In each case, the piece that got sung it had been put together in a relatively short amount of time, and this was a real test of sight-reading abilities. I have to wonder if the sight-reading practice it provides is another reason Compline is included in the TSSS schedule. The English are perhaps the most fluent sight-readers in the world (I’m not the only person to think so), and one main reason, I suspect, is the amount of music their choristers go through at church from a young age. They think nothing of putting together a Marian Antiphon or a Nunc Dimittis within half an hour, and performing it immediately. I am not sure we managed to learn new music and perform it as quickly as that, but most of us were quite eager to make it work.

On Sunday and Friday, following the concerts, Compline took place at St. James Cathedral. The remaining four times it took place in the Chapel of St. Ignatius, on the Seattle University campus. This is a chapel built in a modern style, and, in what I suppose is an updated take on the traditional stained glass of old churches and cathedrals, it has an arrangement of coloured glass panels that create patterns on the walls, which patterns move across the space as the sun traverses the sky. Even with the late Seattle sunsets, we never got to do Compline in natural light, so I had to make a special daytime trip to see this, but the chapel was beautiful at night too.

There is a strange peace that comes when singing as a group is the last activity of the day. And I can also imagine the ancients doing something we did not do, namely, to go silent after Compline, and maintain that peace till the next morning, rising to sing again. However the day may have gone, repeating the Compline texts every night quickly becomes a comfort-blanket of a habit, and I can hear the intonation of some parts even now. One of the things I love about singing is that we sometimes get to sing the exact same texts in the exact same way that a monk or a nun may have done in a monastery or an abbey many hundreds of years ago, as if their voices had echoed down the corridors of the ages, only to be branded directly onto our minds.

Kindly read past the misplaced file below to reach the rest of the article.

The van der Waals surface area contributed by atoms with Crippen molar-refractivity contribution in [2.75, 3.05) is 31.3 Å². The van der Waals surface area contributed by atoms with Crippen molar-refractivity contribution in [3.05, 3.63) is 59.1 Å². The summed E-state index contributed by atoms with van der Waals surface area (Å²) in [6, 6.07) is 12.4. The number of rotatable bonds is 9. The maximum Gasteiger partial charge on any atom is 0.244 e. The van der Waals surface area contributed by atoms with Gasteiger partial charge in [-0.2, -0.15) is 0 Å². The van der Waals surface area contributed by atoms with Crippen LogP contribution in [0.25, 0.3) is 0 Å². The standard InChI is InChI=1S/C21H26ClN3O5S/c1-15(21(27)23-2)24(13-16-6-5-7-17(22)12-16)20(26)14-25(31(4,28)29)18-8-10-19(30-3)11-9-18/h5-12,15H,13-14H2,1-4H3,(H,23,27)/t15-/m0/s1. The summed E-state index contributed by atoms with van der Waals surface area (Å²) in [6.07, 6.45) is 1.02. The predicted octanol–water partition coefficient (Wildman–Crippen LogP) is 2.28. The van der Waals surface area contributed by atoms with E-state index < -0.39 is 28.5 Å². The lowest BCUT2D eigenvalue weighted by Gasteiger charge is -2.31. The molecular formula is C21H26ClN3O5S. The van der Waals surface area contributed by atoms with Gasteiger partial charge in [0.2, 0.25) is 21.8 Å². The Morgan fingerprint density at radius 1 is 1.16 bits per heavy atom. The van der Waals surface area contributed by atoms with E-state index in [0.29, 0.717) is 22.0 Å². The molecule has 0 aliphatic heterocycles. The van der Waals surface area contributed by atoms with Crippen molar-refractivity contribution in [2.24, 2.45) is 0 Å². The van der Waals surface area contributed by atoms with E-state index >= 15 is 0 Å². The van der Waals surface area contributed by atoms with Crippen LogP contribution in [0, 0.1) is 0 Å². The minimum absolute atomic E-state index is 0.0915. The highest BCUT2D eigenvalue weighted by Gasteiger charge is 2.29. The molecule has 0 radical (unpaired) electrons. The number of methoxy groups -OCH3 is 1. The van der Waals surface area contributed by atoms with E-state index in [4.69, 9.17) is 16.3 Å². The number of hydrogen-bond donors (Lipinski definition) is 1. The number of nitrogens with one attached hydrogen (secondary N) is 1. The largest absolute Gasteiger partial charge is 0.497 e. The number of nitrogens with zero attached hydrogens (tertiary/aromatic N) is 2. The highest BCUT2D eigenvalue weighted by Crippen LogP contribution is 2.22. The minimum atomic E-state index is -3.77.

For me, there is something powerful about that fact. Maybe it is a sense of shared memory or the collective unconscious (shared across continents in my case!), or perhaps those texts and that music have an impact on us that we don’t fully understand, but the fact that they have lasted over so many centuries indicates to me that there is something strong at work between our neurons and those sounds, something definite and almost palpable, but which cannot be articulated. Put another way, it is the sort of thing that has me scrambling for rational explanations, and failing to find any. In any event, for a lot of us, including myself, there was something powerful in the serenity of those daily-repeated Compline sounds. And though it sounds like an oxymoron to say that such a calming experience gave me an adrenaline rush, it wouldn’t be wholly untrue. Every now and then I would find that the hair on the back of my neck was standing on end, as I was overcome by awe at the beauty of the chants resonating around me, making me want to drown in the sea of ancient sounds that filled up the modern chapel. Those moments encapsulated the beauty of Compline. Compline made us feel alive, aglow and at peace every night.

st. ignatius chapel, seattle university